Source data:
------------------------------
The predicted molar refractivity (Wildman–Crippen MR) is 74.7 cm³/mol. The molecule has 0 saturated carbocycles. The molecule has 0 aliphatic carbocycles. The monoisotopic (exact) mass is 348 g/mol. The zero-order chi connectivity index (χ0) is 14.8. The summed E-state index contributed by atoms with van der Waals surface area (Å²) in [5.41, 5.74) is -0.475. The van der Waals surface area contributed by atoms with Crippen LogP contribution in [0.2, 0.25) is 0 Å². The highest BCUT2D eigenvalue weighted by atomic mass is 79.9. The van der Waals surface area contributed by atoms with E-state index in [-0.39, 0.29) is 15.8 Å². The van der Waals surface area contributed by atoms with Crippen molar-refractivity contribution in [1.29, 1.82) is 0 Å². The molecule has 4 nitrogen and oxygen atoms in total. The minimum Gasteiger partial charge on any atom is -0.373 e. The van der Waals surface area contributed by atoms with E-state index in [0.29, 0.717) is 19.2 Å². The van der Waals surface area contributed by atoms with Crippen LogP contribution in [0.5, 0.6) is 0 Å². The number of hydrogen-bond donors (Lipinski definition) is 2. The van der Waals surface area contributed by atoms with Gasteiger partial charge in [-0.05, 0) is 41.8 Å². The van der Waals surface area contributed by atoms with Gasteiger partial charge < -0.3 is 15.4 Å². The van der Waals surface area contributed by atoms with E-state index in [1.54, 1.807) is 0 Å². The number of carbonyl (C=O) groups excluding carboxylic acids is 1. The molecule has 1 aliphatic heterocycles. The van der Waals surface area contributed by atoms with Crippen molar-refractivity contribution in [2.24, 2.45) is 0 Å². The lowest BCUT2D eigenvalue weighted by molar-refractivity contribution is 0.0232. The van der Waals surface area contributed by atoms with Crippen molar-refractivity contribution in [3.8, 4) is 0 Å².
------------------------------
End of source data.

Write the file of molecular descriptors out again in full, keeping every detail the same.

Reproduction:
The predicted molar refractivity (Wildman–Crippen MR) is 74.7 cm³/mol. The molecule has 0 saturated carbocycles. The molecule has 0 aliphatic carbocycles. The monoisotopic (exact) mass is 348 g/mol. The zero-order chi connectivity index (χ0) is 14.8. The summed E-state index contributed by atoms with van der Waals surface area (Å²) in [5.41, 5.74) is -0.475. The van der Waals surface area contributed by atoms with Crippen LogP contribution in [0.2, 0.25) is 0 Å². The highest BCUT2D eigenvalue weighted by atomic mass is 79.9. The van der Waals surface area contributed by atoms with E-state index in [-0.39, 0.29) is 15.8 Å². The van der Waals surface area contributed by atoms with Crippen molar-refractivity contribution in [1.29, 1.82) is 0 Å². The molecule has 4 nitrogen and oxygen atoms in total. The minimum Gasteiger partial charge on any atom is -0.373 e. The van der Waals surface area contributed by atoms with E-state index in [0.29, 0.717) is 19.2 Å². The van der Waals surface area contributed by atoms with Crippen LogP contribution in [0.5, 0.6) is 0 Å². The number of hydrogen-bond donors (Lipinski definition) is 2. The van der Waals surface area contributed by atoms with Gasteiger partial charge in [-0.05, 0) is 41.8 Å². The van der Waals surface area contributed by atoms with Gasteiger partial charge < -0.3 is 15.4 Å². The van der Waals surface area contributed by atoms with E-state index in [1.54, 1.807) is 0 Å². The number of carbonyl (C=O) groups excluding carboxylic acids is 1. The molecule has 1 aliphatic heterocycles. The van der Waals surface area contributed by atoms with Crippen molar-refractivity contribution in [2.24, 2.45) is 0 Å². The lowest BCUT2D eigenvalue weighted by molar-refractivity contribution is 0.0232. The van der Waals surface area contributed by atoms with Crippen molar-refractivity contribution in [3.8, 4) is 0 Å².